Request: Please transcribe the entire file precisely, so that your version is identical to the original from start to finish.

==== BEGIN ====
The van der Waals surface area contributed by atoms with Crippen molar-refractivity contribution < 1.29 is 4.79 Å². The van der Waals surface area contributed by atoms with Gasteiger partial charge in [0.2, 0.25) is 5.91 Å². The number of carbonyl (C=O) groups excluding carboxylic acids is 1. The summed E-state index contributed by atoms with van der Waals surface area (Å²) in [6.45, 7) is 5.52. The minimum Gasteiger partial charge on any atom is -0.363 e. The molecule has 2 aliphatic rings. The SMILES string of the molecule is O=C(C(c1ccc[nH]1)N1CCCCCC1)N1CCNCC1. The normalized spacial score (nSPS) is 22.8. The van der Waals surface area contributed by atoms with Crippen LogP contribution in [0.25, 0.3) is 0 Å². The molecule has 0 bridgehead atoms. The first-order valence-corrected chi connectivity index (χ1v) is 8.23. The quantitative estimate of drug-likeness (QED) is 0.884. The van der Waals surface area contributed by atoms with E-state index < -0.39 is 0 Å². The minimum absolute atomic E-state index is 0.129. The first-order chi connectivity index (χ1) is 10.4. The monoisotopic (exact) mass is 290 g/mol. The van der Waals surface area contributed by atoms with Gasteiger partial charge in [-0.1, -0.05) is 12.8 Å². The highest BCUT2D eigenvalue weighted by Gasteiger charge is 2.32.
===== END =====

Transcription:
The van der Waals surface area contributed by atoms with Crippen molar-refractivity contribution < 1.29 is 4.79 Å². The van der Waals surface area contributed by atoms with Gasteiger partial charge in [0.2, 0.25) is 5.91 Å². The number of carbonyl (C=O) groups excluding carboxylic acids is 1. The summed E-state index contributed by atoms with van der Waals surface area (Å²) in [6.45, 7) is 5.52. The minimum Gasteiger partial charge on any atom is -0.363 e. The molecule has 2 aliphatic rings. The SMILES string of the molecule is O=C(C(c1ccc[nH]1)N1CCCCCC1)N1CCNCC1. The normalized spacial score (nSPS) is 22.8. The van der Waals surface area contributed by atoms with Crippen LogP contribution in [0.25, 0.3) is 0 Å². The molecule has 0 bridgehead atoms. The first-order valence-corrected chi connectivity index (χ1v) is 8.23. The quantitative estimate of drug-likeness (QED) is 0.884. The van der Waals surface area contributed by atoms with E-state index < -0.39 is 0 Å². The minimum absolute atomic E-state index is 0.129. The first-order chi connectivity index (χ1) is 10.4. The monoisotopic (exact) mass is 290 g/mol. The van der Waals surface area contributed by atoms with Gasteiger partial charge in [-0.1, -0.05) is 12.8 Å². The highest BCUT2D eigenvalue weighted by Gasteiger charge is 2.32.